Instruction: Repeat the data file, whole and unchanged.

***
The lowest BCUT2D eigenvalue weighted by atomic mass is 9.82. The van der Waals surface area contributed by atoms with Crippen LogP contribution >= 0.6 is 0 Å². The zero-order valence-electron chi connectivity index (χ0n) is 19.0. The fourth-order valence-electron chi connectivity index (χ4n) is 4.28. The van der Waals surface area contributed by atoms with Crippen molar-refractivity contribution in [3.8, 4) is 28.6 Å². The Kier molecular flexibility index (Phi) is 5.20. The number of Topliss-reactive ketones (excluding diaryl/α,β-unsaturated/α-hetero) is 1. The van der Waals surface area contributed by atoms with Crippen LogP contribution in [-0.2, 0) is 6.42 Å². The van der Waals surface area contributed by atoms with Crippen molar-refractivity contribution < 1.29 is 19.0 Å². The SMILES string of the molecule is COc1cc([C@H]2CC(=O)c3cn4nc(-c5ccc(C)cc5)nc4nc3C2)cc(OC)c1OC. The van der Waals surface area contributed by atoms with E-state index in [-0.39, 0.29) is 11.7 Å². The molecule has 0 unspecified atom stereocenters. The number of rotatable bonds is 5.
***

The lowest BCUT2D eigenvalue weighted by atomic mass is 9.82. The van der Waals surface area contributed by atoms with Crippen LogP contribution >= 0.6 is 0 Å². The zero-order valence-electron chi connectivity index (χ0n) is 19.0. The fourth-order valence-electron chi connectivity index (χ4n) is 4.28. The van der Waals surface area contributed by atoms with Crippen molar-refractivity contribution in [3.8, 4) is 28.6 Å². The Kier molecular flexibility index (Phi) is 5.20. The number of Topliss-reactive ketones (excluding diaryl/α,β-unsaturated/α-hetero) is 1. The van der Waals surface area contributed by atoms with Crippen LogP contribution in [-0.2, 0) is 6.42 Å². The van der Waals surface area contributed by atoms with Crippen molar-refractivity contribution < 1.29 is 19.0 Å². The SMILES string of the molecule is COc1cc([C@H]2CC(=O)c3cn4nc(-c5ccc(C)cc5)nc4nc3C2)cc(OC)c1OC. The van der Waals surface area contributed by atoms with E-state index in [-0.39, 0.29) is 11.7 Å². The molecule has 0 unspecified atom stereocenters. The number of rotatable bonds is 5.